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How to incorporate story into your sales – Selling with Story part 1

Posted by  Shawn Callahan —July 23, 2015
Filed in Business storytelling, Communication, Culture, Selling

Today’s post is part one of a transcript from my recent interview on the Voice America Business Channel show ‘Story Powered’ hosted by Lianne Picot. The topic of the program is ‘Selling with Story’ where we talk about how you can use stories in order to move people closer to saying yes to the sale.

Spiral staircase

Part 1 of the podcast episode – ‘Selling with Story’ starts with Lianne’s introduction, and after I get to tell you a bit about my own story, we then get into talking about the first of four parts of how to incorporate story into your sales.

The podcast begins…

Lianne:

Hello and welcome to Story Powered. I’m Lianne Picot, your host. Thank you so much for listening. So glad you could be here with us today. I’ve been really looking forward to this show. Firstly, because I get to talk to Shawn Callahan who is a story telling guru from Anecdote in Australia and we are talking about sales.

Sales is one of the biggest questions or areas that I get asked about both in my story coaching business and also in regards to the radio show. I’ve had a few requests and asked about how do you use stories in sales and so I’m really delighted to have Shawn here today to help us answer that question. And what it means is, I’m going to actually not do the story of the week this week because I want to dedicate the entire show to that conversation because it is a big issue for a lot of us.

A lot of us really do struggle, we can tell the stories but then how do we finish it off and get that deal? Or how do we utilise stories in order to move people closer to saying yes? So Shawn and I are going to have some conversations about that.

So I wanted to tell you a little bit about Shawn. Shawn is one of the world’s leading business story telling consultants. He helps executive teams find and tell the story of their strategy. When he’s not working on strategy communication, Shawn is helping leaders find and tell business stories to engage, to influence and inspire. Shawn works with global 1000 companies including, Shell, IBM, SAP, Bear, Microsoft and Danone, and he’s also the founder of Anecdote. And so thank you so much Shawn for coming to Story Powered, welcome.

Shawn:

It’s a pleasure to be here Lianne, thanks for inviting me.

Lianne:                 

Well we had the pleasure of talking to Mark Shank previously from your company.

Shawn:                                

Yes.

The beginnings of Anecdote

Lianne:

Tell us a little bit more about you and about Anecdote. You founded Anecdote and why did you do that, and so what’s your story?

Shawn:

Well, the beginnings of Anecdote really came out of my work at IBM. I worked in IBM in the late nineties through to the early 2000s and I was part of a centre that looked at complexities and how you managed complexities. It was called the Cynefin Centre for Organisational Complexities. That’s a mouthful isn’t it?

And what we did, is we went out, it’s like corporate anthropology, we’d go out and we’d collect stories to make sense of messy, complex problems, usually around culture change and then we would get people in organisations to sort of try to work out the patterns in all those stories. Then they would design initiatives to either reinforce the patterns that they wanted, or disrupt the patterns that they didn’t.  Behavioural patterns more often than not.

And, anyway, at about 2004, I jumped out to start Anecdote and we started off doing that sort of work around corporate anthropology but our customers kept on asking us, can you help us with our story telling? And in the first instance, we actually said no. We said, no we’re not interested in that, it’s dangerous, you can be manipulated by stories, etc, etc.  But they were persistent and so we sort of said, “Okay, we will do it, as long as we focus on the small stories, the real life experiences that people have and we’re not going to be doing crafted stories”. You know, things that an advertising agency might do or that a Hollywood film might do and so we ended up starting the business sort of on that basis and it sort of grew from there.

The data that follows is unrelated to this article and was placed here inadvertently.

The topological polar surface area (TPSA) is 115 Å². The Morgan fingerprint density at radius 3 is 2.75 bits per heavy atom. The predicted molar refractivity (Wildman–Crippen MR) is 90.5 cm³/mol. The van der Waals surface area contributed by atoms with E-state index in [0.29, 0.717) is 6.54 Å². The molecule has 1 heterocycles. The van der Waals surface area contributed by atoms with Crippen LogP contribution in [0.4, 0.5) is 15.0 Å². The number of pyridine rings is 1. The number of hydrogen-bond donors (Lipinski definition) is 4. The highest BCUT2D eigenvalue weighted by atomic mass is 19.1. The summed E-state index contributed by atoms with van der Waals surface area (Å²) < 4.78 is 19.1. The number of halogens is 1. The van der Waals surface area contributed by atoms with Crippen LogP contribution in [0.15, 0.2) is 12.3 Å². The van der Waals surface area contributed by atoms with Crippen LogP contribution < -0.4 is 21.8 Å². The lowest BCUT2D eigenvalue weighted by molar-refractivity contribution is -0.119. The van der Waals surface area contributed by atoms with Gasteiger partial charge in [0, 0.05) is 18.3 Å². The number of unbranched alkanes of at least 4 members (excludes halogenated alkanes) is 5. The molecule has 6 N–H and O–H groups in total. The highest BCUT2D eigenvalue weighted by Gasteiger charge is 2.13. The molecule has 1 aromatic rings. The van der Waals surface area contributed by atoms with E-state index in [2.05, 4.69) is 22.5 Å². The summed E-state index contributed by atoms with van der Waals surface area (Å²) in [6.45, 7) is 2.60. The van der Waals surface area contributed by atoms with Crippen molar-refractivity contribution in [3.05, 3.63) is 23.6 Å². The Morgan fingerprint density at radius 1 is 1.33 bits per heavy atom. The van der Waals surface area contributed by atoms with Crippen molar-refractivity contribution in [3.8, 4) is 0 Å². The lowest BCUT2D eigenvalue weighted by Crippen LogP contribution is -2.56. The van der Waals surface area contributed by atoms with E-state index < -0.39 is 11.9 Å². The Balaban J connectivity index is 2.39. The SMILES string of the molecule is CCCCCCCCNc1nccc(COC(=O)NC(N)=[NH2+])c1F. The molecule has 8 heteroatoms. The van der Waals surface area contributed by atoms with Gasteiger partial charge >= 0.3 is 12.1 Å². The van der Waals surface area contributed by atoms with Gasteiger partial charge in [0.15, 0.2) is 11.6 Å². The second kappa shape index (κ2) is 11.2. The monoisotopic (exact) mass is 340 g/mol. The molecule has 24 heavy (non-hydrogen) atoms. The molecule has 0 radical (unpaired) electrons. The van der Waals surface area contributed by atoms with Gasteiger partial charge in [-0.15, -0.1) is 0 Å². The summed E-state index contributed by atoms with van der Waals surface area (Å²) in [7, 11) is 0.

Lianne:                 

Nice. And now, at IBM as well, you’ve had a long sales experience as well, right?

The changing role of sales

Shawn:                

Yeah. In fact, we were talking before about how much sales has changed and I remember back in the eighties, I worked for Oracle so I had a couple of stints with big IT companies and my first one was with Oracle back in the eighties.

I remember one day when we were all working there, I was working in the technical sales area and a sales manager just arrived from Sydney. We didn’t really know who this guy was but he told us he was the new boss essentially. He gathered us all next to the window looking out the eighth floor, of one of the large buildings in Canberra in Australia, and he just got us to look over the city and he would ask us who was in each of the buildings.

He’d sort of say, “Okay that building there, who’s in that” and we’d all look at each other going, “Oh, we don’t really know”. And then he would point to one of us and he’d say, “Okay, go to that building and go to every floor and find out who it is and sell the products”.

And it was classic. I mean we ended up actually selling heaps of our products as a result of that but it was very much those cowboy days of sales I think it was, whereas now of course, we’re all in sales –  everyone. I think there was Daniel Pink you know was making it the point that no matter what you’re doing, you’re part of this sales process. You’re trying to influence and persuade in some way so it certainly has changed since then. The role of story telling too I think is one where people are just starting to understand that story telling plays a vital role in how someone is able to protect themselves, make a connection with their prospects but also bring a sale to conclusion.